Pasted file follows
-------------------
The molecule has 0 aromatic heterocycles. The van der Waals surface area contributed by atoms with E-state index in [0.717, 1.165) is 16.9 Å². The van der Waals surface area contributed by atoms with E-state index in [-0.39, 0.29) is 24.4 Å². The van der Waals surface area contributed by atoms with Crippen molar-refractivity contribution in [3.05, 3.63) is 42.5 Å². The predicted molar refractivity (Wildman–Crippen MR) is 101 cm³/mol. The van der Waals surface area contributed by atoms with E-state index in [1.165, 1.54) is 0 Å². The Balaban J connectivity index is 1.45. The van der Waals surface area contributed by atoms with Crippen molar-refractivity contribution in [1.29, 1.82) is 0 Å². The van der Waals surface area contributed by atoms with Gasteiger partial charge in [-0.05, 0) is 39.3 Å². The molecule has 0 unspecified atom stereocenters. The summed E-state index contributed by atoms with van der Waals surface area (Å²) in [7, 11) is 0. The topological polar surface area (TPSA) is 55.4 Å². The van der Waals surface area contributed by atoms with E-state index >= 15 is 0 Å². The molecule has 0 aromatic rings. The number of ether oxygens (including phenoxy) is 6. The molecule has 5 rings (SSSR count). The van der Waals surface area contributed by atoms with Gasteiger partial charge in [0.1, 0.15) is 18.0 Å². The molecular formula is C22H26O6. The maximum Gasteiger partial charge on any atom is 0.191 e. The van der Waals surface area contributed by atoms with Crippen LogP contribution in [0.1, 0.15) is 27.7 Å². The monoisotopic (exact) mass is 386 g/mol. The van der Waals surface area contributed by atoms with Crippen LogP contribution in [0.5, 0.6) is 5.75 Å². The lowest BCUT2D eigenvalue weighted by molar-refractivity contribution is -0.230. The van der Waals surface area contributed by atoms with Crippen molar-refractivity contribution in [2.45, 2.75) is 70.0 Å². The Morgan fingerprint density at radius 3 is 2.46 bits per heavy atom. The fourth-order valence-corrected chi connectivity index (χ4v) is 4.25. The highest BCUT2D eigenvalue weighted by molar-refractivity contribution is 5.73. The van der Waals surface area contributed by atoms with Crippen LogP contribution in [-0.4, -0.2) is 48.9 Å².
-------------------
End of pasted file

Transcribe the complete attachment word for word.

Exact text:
The molecule has 0 aromatic heterocycles. The van der Waals surface area contributed by atoms with E-state index in [0.717, 1.165) is 16.9 Å². The van der Waals surface area contributed by atoms with E-state index in [-0.39, 0.29) is 24.4 Å². The van der Waals surface area contributed by atoms with Crippen molar-refractivity contribution in [3.05, 3.63) is 42.5 Å². The predicted molar refractivity (Wildman–Crippen MR) is 101 cm³/mol. The van der Waals surface area contributed by atoms with E-state index in [1.165, 1.54) is 0 Å². The Balaban J connectivity index is 1.45. The van der Waals surface area contributed by atoms with Crippen molar-refractivity contribution in [1.29, 1.82) is 0 Å². The van der Waals surface area contributed by atoms with Gasteiger partial charge in [-0.05, 0) is 39.3 Å². The molecule has 0 unspecified atom stereocenters. The summed E-state index contributed by atoms with van der Waals surface area (Å²) in [7, 11) is 0. The topological polar surface area (TPSA) is 55.4 Å². The van der Waals surface area contributed by atoms with E-state index >= 15 is 0 Å². The molecule has 0 aromatic rings. The number of ether oxygens (including phenoxy) is 6. The molecule has 5 rings (SSSR count). The van der Waals surface area contributed by atoms with Gasteiger partial charge in [0.1, 0.15) is 18.0 Å². The molecular formula is C22H26O6. The maximum Gasteiger partial charge on any atom is 0.191 e. The van der Waals surface area contributed by atoms with Crippen LogP contribution in [0.1, 0.15) is 27.7 Å². The monoisotopic (exact) mass is 386 g/mol. The van der Waals surface area contributed by atoms with Crippen LogP contribution in [0.5, 0.6) is 5.75 Å². The lowest BCUT2D eigenvalue weighted by molar-refractivity contribution is -0.230. The van der Waals surface area contributed by atoms with Crippen molar-refractivity contribution in [2.45, 2.75) is 70.0 Å². The Morgan fingerprint density at radius 3 is 2.46 bits per heavy atom. The fourth-order valence-corrected chi connectivity index (χ4v) is 4.25. The highest BCUT2D eigenvalue weighted by molar-refractivity contribution is 5.73. The van der Waals surface area contributed by atoms with Crippen LogP contribution in [-0.4, -0.2) is 48.9 Å².